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Eye Recommend It - 86%

l Lunaris l, January 16th, 2020

Just a few short years ago, I wasn’t big into metal. Then a friend introduced me to Judas Priest… and I still didn’t hold a ton of interest in the genre. As time went on, Priest slowly grew on me until it was by far my favorite band, yet this STILL didn’t push me into the metal scene enough. I was afraid to branch out; but relatively recently, with trad metal bands like Mirror, Amulet, and the subject of this review, Haunt, I’ve started to further immerse myself in this genre of music. It has this unique energy and spirit that I don’t seem to be able to find anywhere else. It makes me happy. This record makes me happy.

I’m going to start with the only real negatives I find here. The first thing I noticed when I began listening to this EP was the production. Don’t get me wrong, it isn’t difficult to listen to or anything, but the general audio quality made it feel like something genuinely out of the 70s or 80s. Now, some people may actually like this sound, but this record was released in 2017. It’s labelled and sold as an EP; a professional release, not a demo or anything. I think it’s fair to expect more, even if it doesn’t bother me much. For that it’s been docked a few points.

My next and last complaint is one that only applies to one song: the last one on the record, “Fallen Star”. I don’t know why, and I don’t know how this wasn’t noticed during production, but the vocals on this track are mixed way too low. I have to listen closer to hear them well. All other three tracks on the record are consistent in production quality, and each part is easily heard and distinct. This sticks out like a sore thumb, makes the entire record feel less professional, and makes this one track genuinely less enjoyable. And that is really sad, because the song is really good. Were it not for the quiet vocals it would’ve probably been my favorite out of the four. It does still get stuck in my head and is still very enjoyable, despite the slightly awkward listening experience.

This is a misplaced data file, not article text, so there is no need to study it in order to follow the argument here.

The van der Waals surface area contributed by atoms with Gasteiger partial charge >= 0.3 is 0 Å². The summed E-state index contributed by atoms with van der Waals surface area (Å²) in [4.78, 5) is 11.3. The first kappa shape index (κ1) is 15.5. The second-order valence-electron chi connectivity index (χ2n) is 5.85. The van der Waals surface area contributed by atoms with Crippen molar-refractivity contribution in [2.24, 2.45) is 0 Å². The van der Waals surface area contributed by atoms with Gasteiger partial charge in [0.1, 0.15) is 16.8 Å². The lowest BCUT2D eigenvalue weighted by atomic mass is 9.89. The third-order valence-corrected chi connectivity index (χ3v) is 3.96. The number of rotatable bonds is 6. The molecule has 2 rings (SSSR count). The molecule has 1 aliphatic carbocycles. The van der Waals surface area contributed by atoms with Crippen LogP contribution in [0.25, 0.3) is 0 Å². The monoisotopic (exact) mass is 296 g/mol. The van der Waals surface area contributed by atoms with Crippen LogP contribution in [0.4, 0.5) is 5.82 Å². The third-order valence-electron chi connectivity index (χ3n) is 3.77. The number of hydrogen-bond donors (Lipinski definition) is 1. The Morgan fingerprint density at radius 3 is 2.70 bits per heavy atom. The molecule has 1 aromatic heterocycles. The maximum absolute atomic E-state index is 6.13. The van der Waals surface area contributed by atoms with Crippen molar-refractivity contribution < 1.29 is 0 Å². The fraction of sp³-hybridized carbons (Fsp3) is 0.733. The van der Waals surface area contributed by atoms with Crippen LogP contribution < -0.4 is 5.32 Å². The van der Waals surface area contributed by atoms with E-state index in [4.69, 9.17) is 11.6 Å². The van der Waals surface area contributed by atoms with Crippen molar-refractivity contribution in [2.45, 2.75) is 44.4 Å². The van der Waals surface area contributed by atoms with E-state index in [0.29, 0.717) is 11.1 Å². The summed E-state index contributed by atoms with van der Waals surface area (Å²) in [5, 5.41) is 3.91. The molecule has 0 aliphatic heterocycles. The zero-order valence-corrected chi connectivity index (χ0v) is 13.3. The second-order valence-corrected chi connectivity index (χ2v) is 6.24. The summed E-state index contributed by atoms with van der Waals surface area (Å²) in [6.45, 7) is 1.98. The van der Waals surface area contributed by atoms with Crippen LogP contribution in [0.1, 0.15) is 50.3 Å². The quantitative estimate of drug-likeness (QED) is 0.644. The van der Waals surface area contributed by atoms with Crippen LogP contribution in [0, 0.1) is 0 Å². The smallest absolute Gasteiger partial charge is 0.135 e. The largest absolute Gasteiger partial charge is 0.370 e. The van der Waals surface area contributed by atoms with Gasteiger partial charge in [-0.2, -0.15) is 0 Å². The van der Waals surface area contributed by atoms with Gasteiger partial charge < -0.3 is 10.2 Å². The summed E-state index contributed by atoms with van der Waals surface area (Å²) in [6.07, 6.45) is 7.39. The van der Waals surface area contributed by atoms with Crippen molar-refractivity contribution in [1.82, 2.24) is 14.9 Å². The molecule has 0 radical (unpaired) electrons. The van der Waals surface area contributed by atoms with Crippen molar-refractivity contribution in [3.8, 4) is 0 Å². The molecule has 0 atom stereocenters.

Now, we move onto the good stuff. And I will tell you right now that this record oozes the good stuff. What you’ll find here is a selection of catchy trad metal more than worth listening to. The solos are all solid and exciting, the riffs are well-written and effective, and every beat lands as it should. The music feels smooth, for lack of a better word. It’s energetic while having a bit of a loose groove to it, and everything just flows so well. There’s a real balance here between a melodic style and the heavier trad metal elements. As I said before, these songs are catchy. This is a record I have frequently found myself singing along to.